Maybe you've heard of Bitcoin—it wants to shake the entire global economy, and has become the financial bubble du jour with a skyrocketing value. It's online money—an alternative to dollars and euros. Well what's that mean? It's complicated, but we break it down.

Bitcoin is an anonymous digital currency...

Bitcoin is not real money. It's an online "currency"—virtual tokens that can be exchanged for goods and services at places that accept it, the same way you'd give someone a dollar for a cookie. But unlike a dollar, a Bitcoin has no serial number or any possible mechanism that could be used to trace it back to a buyer or seller. This makes it attractive to drug dealers and/or privacy advocates.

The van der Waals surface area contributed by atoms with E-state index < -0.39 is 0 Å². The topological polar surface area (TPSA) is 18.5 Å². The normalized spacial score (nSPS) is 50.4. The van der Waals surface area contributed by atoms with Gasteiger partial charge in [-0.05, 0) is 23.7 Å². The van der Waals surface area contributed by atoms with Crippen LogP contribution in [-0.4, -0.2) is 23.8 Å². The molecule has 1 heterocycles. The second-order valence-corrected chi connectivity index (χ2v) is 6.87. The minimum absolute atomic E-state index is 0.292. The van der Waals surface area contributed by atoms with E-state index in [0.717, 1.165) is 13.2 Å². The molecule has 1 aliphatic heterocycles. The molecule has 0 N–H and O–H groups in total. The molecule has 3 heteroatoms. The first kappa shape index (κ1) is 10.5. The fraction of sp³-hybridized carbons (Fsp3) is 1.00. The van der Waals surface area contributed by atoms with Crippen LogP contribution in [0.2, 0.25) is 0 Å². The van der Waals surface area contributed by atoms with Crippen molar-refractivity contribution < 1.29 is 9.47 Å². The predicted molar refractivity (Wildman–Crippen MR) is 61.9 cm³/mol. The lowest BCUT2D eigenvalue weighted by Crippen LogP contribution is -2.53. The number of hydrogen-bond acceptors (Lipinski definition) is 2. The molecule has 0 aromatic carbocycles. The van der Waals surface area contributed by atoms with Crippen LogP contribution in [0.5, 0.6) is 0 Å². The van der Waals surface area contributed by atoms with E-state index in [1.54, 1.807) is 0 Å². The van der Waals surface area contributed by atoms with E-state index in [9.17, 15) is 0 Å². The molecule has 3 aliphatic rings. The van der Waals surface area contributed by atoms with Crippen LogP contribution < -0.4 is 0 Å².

...with mega aspirations...

In their YouTube manifesto, Bitcoin's creators say they're going to revolutionize global finance the way the web changed publishing. So! Kind of a lofty goal, aiming to be a global currency up there with (or replacing) the dollar. Right now, that's still the pipiest of pipe dreams.

...and no central authority...

Aside from the software developers who work on new versions of the code that underpins Bitcoin, there's no Central Bitcoin Bank—no virtual Federal Reserve. Bitcoins are backed by no one and nothing and completely unregulated.

...that's exchanged via P2P...

When you write your friend a check, money from your account is withdrawn from your bank, and then transferred to her bank, and then she withdraws it as cash (maybe). With BitCoin, there are no middlemen (other than the users that comprise the network itself). Money goes straight from you to whomever, through the BitCoin P2P system, with no intermediary agency passing along the chips.

...and generated by its users...